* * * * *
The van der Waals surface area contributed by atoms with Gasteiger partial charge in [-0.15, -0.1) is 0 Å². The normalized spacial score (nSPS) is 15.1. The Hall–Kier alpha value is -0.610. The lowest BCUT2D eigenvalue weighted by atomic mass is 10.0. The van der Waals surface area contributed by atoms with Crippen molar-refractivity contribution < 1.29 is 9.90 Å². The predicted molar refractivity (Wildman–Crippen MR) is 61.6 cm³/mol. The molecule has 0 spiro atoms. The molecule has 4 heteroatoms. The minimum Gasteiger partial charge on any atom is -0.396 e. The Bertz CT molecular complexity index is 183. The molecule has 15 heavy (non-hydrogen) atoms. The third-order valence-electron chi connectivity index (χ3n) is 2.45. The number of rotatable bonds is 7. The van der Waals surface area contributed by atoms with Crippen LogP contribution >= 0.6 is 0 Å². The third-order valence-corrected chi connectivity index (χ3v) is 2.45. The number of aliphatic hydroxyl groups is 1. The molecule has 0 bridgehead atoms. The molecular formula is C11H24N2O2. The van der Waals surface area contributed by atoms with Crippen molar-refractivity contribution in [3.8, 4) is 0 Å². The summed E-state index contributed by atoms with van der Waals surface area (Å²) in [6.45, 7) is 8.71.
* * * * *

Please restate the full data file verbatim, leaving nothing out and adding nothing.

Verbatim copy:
The van der Waals surface area contributed by atoms with Gasteiger partial charge in [-0.15, -0.1) is 0 Å². The normalized spacial score (nSPS) is 15.1. The Hall–Kier alpha value is -0.610. The lowest BCUT2D eigenvalue weighted by atomic mass is 10.0. The van der Waals surface area contributed by atoms with Crippen molar-refractivity contribution < 1.29 is 9.90 Å². The predicted molar refractivity (Wildman–Crippen MR) is 61.6 cm³/mol. The molecule has 0 spiro atoms. The molecule has 4 heteroatoms. The minimum Gasteiger partial charge on any atom is -0.396 e. The Bertz CT molecular complexity index is 183. The molecule has 15 heavy (non-hydrogen) atoms. The third-order valence-electron chi connectivity index (χ3n) is 2.45. The number of rotatable bonds is 7. The van der Waals surface area contributed by atoms with Crippen LogP contribution >= 0.6 is 0 Å². The third-order valence-corrected chi connectivity index (χ3v) is 2.45. The number of aliphatic hydroxyl groups is 1. The molecule has 0 bridgehead atoms. The molecular formula is C11H24N2O2. The van der Waals surface area contributed by atoms with Crippen molar-refractivity contribution in [3.8, 4) is 0 Å². The summed E-state index contributed by atoms with van der Waals surface area (Å²) in [6.45, 7) is 8.71.